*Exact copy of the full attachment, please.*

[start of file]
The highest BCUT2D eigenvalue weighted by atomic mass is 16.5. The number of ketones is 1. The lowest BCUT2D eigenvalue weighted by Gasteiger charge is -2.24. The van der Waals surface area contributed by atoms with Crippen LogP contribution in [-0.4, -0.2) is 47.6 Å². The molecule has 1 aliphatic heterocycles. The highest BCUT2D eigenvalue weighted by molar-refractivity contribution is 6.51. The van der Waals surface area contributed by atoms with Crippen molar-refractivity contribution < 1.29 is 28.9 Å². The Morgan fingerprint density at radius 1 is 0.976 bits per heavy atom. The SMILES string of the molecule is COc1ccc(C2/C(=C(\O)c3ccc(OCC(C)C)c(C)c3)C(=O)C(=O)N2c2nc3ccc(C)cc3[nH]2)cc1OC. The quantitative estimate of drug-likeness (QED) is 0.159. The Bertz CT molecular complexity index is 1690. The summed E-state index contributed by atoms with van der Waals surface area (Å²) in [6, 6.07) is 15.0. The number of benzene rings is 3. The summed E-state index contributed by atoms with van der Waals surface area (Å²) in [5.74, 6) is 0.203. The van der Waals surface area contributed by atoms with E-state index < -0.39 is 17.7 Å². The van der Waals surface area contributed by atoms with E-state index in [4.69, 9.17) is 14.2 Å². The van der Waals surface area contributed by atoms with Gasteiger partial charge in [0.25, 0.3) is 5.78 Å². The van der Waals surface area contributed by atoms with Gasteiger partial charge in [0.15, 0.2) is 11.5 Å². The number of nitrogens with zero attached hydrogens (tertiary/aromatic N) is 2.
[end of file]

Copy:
The highest BCUT2D eigenvalue weighted by atomic mass is 16.5. The number of ketones is 1. The lowest BCUT2D eigenvalue weighted by Gasteiger charge is -2.24. The van der Waals surface area contributed by atoms with Crippen LogP contribution in [-0.4, -0.2) is 47.6 Å². The molecule has 1 aliphatic heterocycles. The highest BCUT2D eigenvalue weighted by molar-refractivity contribution is 6.51. The van der Waals surface area contributed by atoms with Crippen molar-refractivity contribution < 1.29 is 28.9 Å². The Morgan fingerprint density at radius 1 is 0.976 bits per heavy atom. The SMILES string of the molecule is COc1ccc(C2/C(=C(\O)c3ccc(OCC(C)C)c(C)c3)C(=O)C(=O)N2c2nc3ccc(C)cc3[nH]2)cc1OC. The quantitative estimate of drug-likeness (QED) is 0.159. The Bertz CT molecular complexity index is 1690. The summed E-state index contributed by atoms with van der Waals surface area (Å²) in [6, 6.07) is 15.0. The number of benzene rings is 3. The summed E-state index contributed by atoms with van der Waals surface area (Å²) in [5.74, 6) is 0.203. The van der Waals surface area contributed by atoms with E-state index < -0.39 is 17.7 Å². The van der Waals surface area contributed by atoms with E-state index in [4.69, 9.17) is 14.2 Å². The van der Waals surface area contributed by atoms with Gasteiger partial charge in [0.25, 0.3) is 5.78 Å². The van der Waals surface area contributed by atoms with Gasteiger partial charge in [0.15, 0.2) is 11.5 Å². The number of nitrogens with zero attached hydrogens (tertiary/aromatic N) is 2.